Year-end tax plan for 2019

Part 1 of 3

THE Tax Cuts and Jobs Act made significant changes to income tax rates and traditional deductions. Let’s look at 10 tips on how those changes affect tax plans for this year ending December 31, 2019. This is the first of a three-part series.

1. Determine if itemizing deductions still works for you

More taxpayers have shifted away from itemized deductions to standard deduction. There are good reasons for this shift. Recent law doubles the standard deduction to $24,400 for married couples filing jointly and $12,200 for single filers in 2019. It also places new limits on itemized deductions, including a $10,000 cap on property and state and local income tax deductions. This is a windfall offering for taxpayers without home mortgage interest deductions. It also simplified tax preparation. This is tax simplification at its best.

2. Make tax-free gifts

You can give gifts up to $15,000 per year ($30,000 for a married couple who elect to split gifts) without reporting it to the IRS. A gift reduces your estate which will no longer pay estate taxes on such gifted amounts. Bonus: The gift will not be considered taxable income for the donee (recipient). Nice.

The lifetime federal gift and estate tax exemption doubled to $11.40 million for individuals ($22.80 million for married couples). This means that fewer estates will owe estate tax.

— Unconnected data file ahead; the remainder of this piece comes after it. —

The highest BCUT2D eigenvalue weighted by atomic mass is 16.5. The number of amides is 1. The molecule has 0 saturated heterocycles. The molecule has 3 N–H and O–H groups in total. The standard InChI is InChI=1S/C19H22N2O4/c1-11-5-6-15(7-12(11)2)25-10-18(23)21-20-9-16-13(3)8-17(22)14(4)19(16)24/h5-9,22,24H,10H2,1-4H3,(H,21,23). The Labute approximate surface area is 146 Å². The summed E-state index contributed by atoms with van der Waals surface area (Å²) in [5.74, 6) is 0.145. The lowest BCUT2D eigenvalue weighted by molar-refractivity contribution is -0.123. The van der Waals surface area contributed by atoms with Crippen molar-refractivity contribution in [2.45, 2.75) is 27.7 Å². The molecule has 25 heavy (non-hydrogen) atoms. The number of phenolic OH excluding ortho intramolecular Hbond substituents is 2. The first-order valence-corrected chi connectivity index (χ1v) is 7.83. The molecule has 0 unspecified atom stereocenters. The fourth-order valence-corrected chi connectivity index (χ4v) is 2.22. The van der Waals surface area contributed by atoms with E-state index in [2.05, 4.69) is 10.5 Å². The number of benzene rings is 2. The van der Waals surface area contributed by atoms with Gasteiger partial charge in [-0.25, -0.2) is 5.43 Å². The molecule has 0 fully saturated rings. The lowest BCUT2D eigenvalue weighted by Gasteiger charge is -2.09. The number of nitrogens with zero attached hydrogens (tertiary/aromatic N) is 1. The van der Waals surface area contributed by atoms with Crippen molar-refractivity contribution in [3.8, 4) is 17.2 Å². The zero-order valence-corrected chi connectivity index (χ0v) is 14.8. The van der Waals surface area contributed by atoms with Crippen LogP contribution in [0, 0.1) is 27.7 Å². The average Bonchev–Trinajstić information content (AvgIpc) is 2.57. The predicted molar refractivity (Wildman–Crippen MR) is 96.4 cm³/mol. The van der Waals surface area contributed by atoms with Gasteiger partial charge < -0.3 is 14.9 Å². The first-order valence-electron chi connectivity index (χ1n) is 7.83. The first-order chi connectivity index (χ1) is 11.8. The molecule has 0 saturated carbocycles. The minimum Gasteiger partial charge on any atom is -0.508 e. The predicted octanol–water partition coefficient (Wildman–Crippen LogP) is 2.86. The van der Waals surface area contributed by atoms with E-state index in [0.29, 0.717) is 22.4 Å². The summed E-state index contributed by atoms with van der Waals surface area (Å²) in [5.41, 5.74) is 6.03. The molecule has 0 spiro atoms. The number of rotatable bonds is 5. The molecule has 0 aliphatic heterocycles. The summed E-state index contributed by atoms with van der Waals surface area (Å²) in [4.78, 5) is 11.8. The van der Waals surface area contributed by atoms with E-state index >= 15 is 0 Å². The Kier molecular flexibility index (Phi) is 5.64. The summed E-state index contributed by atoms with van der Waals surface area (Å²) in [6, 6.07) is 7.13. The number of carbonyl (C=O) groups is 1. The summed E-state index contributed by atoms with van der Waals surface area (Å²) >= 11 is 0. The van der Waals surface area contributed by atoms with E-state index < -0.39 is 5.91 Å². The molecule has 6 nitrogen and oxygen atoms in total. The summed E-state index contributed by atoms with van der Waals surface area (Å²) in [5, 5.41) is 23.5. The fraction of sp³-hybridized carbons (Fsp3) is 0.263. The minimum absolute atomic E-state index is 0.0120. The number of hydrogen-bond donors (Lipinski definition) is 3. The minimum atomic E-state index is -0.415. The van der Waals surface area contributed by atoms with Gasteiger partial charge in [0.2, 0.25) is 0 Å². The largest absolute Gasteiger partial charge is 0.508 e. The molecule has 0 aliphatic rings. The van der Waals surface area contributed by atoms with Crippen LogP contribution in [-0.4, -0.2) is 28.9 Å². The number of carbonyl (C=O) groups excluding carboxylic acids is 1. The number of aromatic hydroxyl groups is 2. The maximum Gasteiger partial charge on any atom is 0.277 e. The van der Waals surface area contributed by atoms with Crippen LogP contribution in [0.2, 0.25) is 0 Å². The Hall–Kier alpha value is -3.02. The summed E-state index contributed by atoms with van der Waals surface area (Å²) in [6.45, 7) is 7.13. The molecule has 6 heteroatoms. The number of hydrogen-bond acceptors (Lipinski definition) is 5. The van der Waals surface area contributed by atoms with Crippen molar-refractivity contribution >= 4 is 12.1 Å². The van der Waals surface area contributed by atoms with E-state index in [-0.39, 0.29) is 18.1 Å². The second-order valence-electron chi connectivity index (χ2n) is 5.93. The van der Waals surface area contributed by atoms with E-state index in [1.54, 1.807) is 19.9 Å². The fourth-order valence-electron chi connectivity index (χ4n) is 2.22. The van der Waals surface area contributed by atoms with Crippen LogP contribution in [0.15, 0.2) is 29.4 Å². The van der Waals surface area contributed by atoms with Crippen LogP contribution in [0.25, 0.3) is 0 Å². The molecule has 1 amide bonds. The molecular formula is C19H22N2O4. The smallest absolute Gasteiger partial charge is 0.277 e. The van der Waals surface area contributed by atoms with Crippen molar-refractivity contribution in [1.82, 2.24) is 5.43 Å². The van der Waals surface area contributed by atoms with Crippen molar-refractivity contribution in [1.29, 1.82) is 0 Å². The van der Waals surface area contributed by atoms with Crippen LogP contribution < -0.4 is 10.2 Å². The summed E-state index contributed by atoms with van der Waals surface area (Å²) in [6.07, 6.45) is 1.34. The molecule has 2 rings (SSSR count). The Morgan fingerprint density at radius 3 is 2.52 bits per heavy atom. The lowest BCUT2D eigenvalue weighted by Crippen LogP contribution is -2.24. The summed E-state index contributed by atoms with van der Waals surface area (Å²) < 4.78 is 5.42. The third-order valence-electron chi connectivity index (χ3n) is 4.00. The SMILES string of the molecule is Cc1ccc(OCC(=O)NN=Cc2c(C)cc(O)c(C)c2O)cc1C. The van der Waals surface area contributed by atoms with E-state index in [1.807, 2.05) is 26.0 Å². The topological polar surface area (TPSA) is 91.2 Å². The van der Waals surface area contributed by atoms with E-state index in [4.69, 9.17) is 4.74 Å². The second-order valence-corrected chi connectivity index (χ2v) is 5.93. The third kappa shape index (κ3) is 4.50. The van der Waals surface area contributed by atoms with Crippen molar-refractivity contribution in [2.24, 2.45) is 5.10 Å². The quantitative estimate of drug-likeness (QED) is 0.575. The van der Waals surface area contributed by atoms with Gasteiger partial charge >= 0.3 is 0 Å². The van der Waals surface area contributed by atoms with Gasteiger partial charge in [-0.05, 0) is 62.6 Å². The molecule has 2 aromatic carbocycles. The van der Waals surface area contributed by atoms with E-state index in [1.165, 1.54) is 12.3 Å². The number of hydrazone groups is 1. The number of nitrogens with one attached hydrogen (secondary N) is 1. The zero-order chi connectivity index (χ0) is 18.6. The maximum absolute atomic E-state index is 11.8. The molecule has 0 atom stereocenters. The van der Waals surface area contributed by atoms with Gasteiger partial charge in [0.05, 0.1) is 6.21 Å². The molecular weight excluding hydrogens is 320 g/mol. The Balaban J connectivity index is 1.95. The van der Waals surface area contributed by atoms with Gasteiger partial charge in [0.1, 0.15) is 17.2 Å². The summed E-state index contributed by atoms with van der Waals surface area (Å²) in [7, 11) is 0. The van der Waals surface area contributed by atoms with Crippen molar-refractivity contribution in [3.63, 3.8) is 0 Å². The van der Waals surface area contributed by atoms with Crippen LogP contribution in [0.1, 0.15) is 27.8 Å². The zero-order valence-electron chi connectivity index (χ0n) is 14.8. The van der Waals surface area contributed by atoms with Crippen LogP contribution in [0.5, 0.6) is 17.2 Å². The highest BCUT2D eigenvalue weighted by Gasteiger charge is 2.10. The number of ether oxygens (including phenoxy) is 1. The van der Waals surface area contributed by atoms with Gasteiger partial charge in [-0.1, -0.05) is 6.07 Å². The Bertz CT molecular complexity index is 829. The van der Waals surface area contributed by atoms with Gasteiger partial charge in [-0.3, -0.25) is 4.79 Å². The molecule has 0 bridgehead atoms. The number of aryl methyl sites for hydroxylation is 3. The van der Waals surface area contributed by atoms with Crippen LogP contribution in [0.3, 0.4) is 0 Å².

3. Donate appreciated stocks to charity

If you itemize deductions on Schedule A, charitable gifts such as cash or appreciated stock, are still tax-deductible. Consider giving several years’ worth of gifts into a donor-advised fund (DAF) for a single year. This fund allows you to spread out deductions over the next several years as you need them to maximize tax benefits of charity giving.

This would be ideal for a retiree with significant assets and modest living expenses. Pardon me but that wouldn’t be you or me. Such taxpayers can now deduct cash charitable contributions of as much as 60% of their adjusted gross income (was 50%). That wouldn’t be you or me either. Sorry.

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Victor Santos Sy graduated Cum Laude from UE with a BBA and from Indiana State University with an MBA. Vic worked with SyCip, Gorres, Velayo (SGV – Andersen Consulting) and Ernst & Young before establishing Sy Accountancy Corporation.

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He retired after 50 years of defending taxpayers audited by the IRS, EDD, BOE and other governmental agencies.  He published a book on “How to Avoid or Survive IRS Audits.” Readers may email tax questions to vicsy@live.com.

Victor Sy, CPA, MBA
Victor Sy, CPA, MBA

Victor Santos Sy graduated Cum Laude from UE with a BBA and from Indiana State University with an MBA. Vic worked with SyCip, Gorres, Velayo (SGV - Andersen Consulting) and Ernst & Young before establishing Sy Accountancy Corporation. He retired after 50 years of defending taxpayers audited by the IRS, EDD, BOE and other governmental agencies. He published a book on “How to Avoid or Survive IRS Audits.” Readers may email tax questions to vicsy@live.com.

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